Hope this helps!

Making Sense of the SS Acronyms

list of social security acronyms

The Social Security Administration LOVES to use acronyms. I’m sure you’ll agree if you’ve ever received a letter from them or spent much time on their website.

SS Acronyms like PIA, DIB, RIB & MOET probably makes sense to the people who use these terms every day, but for most of us…it’s gibberish. However, if you want to take control of your social security filing plan, you may need to familiarize yourself with some of these. Here they are alphabetically.

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Social Security Spousal Benefits: What to Know About the Rules and Their Exceptions


social security spousal benefits

What’s one of the most generous benefits available to retirees? That’s easy. It’s Social Security spousal benefits! These benefits are some of the most important, too.

Why? Because this specific benefit can help you boost the income available to you to live on once you hit retirement age.

A recent Social Security report found that 2.3 million individuals received at least part of their benefit as a spouse of an entitled worker. Some of these spouses had benefits of their own, but were eligible to receive higher benefit because the spousal benefit amount was greater than their own benefit.

Others never worked outside the home or paid Social Security tax. They have no benefit of their own, but thanks to the Social Security spousal benefit available under their spouse’s work record, they can still receive payments.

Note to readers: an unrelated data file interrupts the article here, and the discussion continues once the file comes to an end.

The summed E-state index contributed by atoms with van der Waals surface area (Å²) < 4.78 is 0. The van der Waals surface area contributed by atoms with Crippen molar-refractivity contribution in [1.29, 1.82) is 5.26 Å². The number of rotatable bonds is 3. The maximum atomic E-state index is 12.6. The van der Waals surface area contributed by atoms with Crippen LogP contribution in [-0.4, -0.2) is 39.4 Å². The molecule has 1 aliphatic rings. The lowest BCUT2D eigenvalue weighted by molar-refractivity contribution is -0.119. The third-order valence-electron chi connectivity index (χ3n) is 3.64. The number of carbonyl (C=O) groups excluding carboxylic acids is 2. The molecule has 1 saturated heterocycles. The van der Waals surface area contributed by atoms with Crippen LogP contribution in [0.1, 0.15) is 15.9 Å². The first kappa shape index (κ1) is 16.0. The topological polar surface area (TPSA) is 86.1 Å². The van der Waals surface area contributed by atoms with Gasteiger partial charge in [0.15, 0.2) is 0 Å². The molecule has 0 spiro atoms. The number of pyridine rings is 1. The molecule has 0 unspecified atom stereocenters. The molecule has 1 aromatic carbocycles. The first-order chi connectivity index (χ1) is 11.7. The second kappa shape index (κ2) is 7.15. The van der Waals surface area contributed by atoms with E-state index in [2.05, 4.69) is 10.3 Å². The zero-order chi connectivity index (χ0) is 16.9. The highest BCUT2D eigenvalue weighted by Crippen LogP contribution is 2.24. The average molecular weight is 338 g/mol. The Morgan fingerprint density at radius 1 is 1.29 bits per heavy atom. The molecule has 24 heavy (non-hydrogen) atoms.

This particular benefit doesn’t just provide retirement income, either.

As an eligible spouse, you could also receive premium-free Medicare benefits. Receiving these can help you reduce your out-of-pocket healthcare costs, allowing you to stretch your nest egg even further to create the retirement you want.

Clearly, Social Security spousal benefits offer serious value to those approaching the right age to file. So how do you access them, and what do you have to know to best work the rules?

Let’s take a look at what it takes to qualify as well as what benefits you may receive as an eligible spouse.

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Mailbag: Reducing Taxes By Choosing When To File For Social Security

answers to social security questions

A reader wants to know when he should file for Social Security in order to pay the least amount of retirement tax.


Should I retire at 66 years old and use my IRA for income before taking Social Security? My retirement income will come from my pension, RMD, Social Security and rental. I am a conservative investor. My RMD annual income at 4% will be the biggest piece of the pie. My gross retirement income will be more than my taxable income while employed. I don’t want to pay extra taxes. What should I do?


I don’t blame you for not wanting pay extra taxes! When viewed through a long term perspective, taxes in retirement may be one of your greatest single expenses. Although your tax advisor is the best resource for recommendations on an overall tax reduction plan, there is one strategy that is really easy and often overlooked…it could be as simple as structuring your income properly.